*NJ Ayuk is Executive Chairman of the African Energy Chamber, CEO of pan-African corporate law conglomerate Centurion Law Group, and the author of several books about the oil and gas industry in Africa, including Billions at Play: The Future of African Energy and Doing Deals.
“You have been in the trenches with us,”Ghana Vice President Mahamudu Bawumia tells African Development Bank
March 6, 2020 | 0 Comments
The African Development Bank’s support for the west African nation Ghana has boosted its government’s efforts to consolidate the economy, the country’s Vice President, Mahamudu Bawumia said on Monday.
Bawumia, welcoming a team of Executive Directors and senior officials of the Bank on an official visit, cited various Bank-supported projects, especially in the areas of infrastructure, agriculture and technical innovation, as examples of interventions that have helped to boost the government’s efforts to consolidate the economy.
“Those are areas very critical for us and we are happy to have the African Development Bank helping us. You have been in the trenches with us and things are now going well,” Bawumia said.
The Bank delegation, led by Bright Okogu, Executive Director for Nigeria and Sao Tome & Principe, will meet local authorities, the private sector, civil society and other development collaborators.
Bawumia said Ghana’s economy has begun to show great potential following three years of bold fiscal policy reforms, which included the adoption of a law capping fiscal deficit at 5% of Gross Domestic Product as part of measures to enhance debt sustainability and win investor confidence.
“These are not easy to do but it had to be done and we’re seeing the benefits…. All the indicators are in the right direction; macroeconomic conditions have stabilised, agriculture is doing well, interest rates have come down, while inflation has also come down to its lowest since 1992,” Bawumia said.
Ghana is looking to the Bank for investment in an integrated aluminium industry, using the country’s large bauxite deposit as raw materials. The Bank should also consider supporting Ghana to tackle climate change in line with the Group’s crosscutting interventions, the vice-president said.
The Executive Directors commended the country for its newly constructed Terminal 3 facility at the Kotoka International Airport, which was partly financed by the Bank.
“We flew in through the airport and we are pleased about what we saw,” said Okogu, who is also the Dean of the Bank Group’s Executive Directors.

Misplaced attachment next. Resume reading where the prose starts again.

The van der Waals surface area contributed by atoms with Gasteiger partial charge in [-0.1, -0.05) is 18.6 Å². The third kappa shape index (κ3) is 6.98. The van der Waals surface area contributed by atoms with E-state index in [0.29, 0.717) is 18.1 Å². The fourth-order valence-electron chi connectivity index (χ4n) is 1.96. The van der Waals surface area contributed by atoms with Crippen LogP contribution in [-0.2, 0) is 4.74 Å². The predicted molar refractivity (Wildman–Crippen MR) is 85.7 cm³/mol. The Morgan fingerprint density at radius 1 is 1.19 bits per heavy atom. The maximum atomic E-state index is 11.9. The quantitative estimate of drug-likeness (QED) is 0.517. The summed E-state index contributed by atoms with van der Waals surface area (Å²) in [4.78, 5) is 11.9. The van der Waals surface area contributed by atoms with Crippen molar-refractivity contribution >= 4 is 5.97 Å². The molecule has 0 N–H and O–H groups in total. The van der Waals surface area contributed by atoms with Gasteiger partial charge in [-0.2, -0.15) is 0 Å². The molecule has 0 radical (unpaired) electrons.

Later Monday, the Bank delegation met with Bank of Ghana Governor Ernest Addison, who briefed them on the country’s assessment of the likely impact of the coronavirus on Ghana’s economy. The group also had a briefing by Finance Minister Ken Ofori-Atta, a Governor of the African Development Bank Group.
The Bank’s current portfolio in Ghana is channelled through various projects aimed at job creation, economic inclusiveness, macroeconomic stability and industrialization.
Key financing for development to the country includes mobilizing a seven-year $600 million syndicated receivables-backed loan for Ghana Cocoa Board to improve productivity and domestic value addition; approval of the first phase of the Easten Corridor Road Project estimated at $102 million; and an urban transport project entailing the construction of a three-tier interchange.
The other members of the Bank Group delegation are Kenyeh Barlay, Executive Director, representing The Gambia, Ghana, Liberia, Sierra Leone and Sudan, Ahmed Zayed for Egypt and Djibouti, and David Stevenson, representing Canada, China, Korea, Turkey and Kuwait. Director-General for West Africa, Marie-Laure Akin-Olugbade and Acting Country Manager Sebastian Okeke also travelled along.
African Union’s Commission and the European Commission meet in Kigali
February 27, 2020 | 0 Comments
The European Union and Africa are longstanding strategic partners, whose prosperity and security are closely interlinked. The partnership between Africa and Europe is finally coming of age and it’s time to take it to a new level. Africa wants to take its future into its own hands and Europe needs a strong Africa. Our aspirations coincide. We both want to create good jobs, manage human mobility, drive the digital innovation, reconcile economic growth and the environment, and silence the guns in Africa. We are both ready to play our part to achieve these goals.